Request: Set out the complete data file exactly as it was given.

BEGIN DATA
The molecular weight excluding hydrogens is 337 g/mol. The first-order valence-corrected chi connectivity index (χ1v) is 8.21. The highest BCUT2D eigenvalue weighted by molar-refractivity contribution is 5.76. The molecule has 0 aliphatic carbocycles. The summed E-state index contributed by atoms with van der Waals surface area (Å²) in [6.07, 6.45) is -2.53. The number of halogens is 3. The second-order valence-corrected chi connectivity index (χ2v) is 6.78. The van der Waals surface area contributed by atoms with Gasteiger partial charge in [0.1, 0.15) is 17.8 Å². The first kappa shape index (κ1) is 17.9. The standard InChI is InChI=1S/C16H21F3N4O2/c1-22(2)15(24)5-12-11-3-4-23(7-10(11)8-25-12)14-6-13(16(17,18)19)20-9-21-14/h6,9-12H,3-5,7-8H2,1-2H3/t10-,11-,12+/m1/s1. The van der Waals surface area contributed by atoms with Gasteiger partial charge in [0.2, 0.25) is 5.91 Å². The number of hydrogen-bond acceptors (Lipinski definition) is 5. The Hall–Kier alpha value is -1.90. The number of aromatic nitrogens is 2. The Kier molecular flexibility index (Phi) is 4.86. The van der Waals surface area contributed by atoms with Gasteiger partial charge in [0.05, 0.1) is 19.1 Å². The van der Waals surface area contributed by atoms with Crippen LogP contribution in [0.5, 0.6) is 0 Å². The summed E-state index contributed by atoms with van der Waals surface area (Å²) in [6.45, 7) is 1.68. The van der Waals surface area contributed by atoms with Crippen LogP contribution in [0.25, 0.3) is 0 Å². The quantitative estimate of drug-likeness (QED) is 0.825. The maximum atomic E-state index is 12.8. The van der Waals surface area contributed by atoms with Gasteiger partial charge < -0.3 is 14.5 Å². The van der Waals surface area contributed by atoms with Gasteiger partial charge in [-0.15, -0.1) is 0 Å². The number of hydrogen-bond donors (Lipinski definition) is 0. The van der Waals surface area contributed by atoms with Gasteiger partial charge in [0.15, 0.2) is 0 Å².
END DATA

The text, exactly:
The molecular weight excluding hydrogens is 337 g/mol. The first-order valence-corrected chi connectivity index (χ1v) is 8.21. The highest BCUT2D eigenvalue weighted by molar-refractivity contribution is 5.76. The molecule has 0 aliphatic carbocycles. The summed E-state index contributed by atoms with van der Waals surface area (Å²) in [6.07, 6.45) is -2.53. The number of halogens is 3. The second-order valence-corrected chi connectivity index (χ2v) is 6.78. The van der Waals surface area contributed by atoms with Gasteiger partial charge in [0.1, 0.15) is 17.8 Å². The first kappa shape index (κ1) is 17.9. The standard InChI is InChI=1S/C16H21F3N4O2/c1-22(2)15(24)5-12-11-3-4-23(7-10(11)8-25-12)14-6-13(16(17,18)19)20-9-21-14/h6,9-12H,3-5,7-8H2,1-2H3/t10-,11-,12+/m1/s1. The van der Waals surface area contributed by atoms with Gasteiger partial charge in [0.2, 0.25) is 5.91 Å². The number of hydrogen-bond acceptors (Lipinski definition) is 5. The Hall–Kier alpha value is -1.90. The number of aromatic nitrogens is 2. The Kier molecular flexibility index (Phi) is 4.86. The van der Waals surface area contributed by atoms with Gasteiger partial charge in [0.05, 0.1) is 19.1 Å². The van der Waals surface area contributed by atoms with Crippen LogP contribution in [0.5, 0.6) is 0 Å². The summed E-state index contributed by atoms with van der Waals surface area (Å²) in [6.45, 7) is 1.68. The van der Waals surface area contributed by atoms with Crippen LogP contribution in [0.25, 0.3) is 0 Å². The quantitative estimate of drug-likeness (QED) is 0.825. The maximum atomic E-state index is 12.8. The van der Waals surface area contributed by atoms with Gasteiger partial charge < -0.3 is 14.5 Å². The van der Waals surface area contributed by atoms with Gasteiger partial charge in [-0.15, -0.1) is 0 Å². The number of hydrogen-bond donors (Lipinski definition) is 0. The van der Waals surface area contributed by atoms with Gasteiger partial charge in [0.15, 0.2) is 0 Å².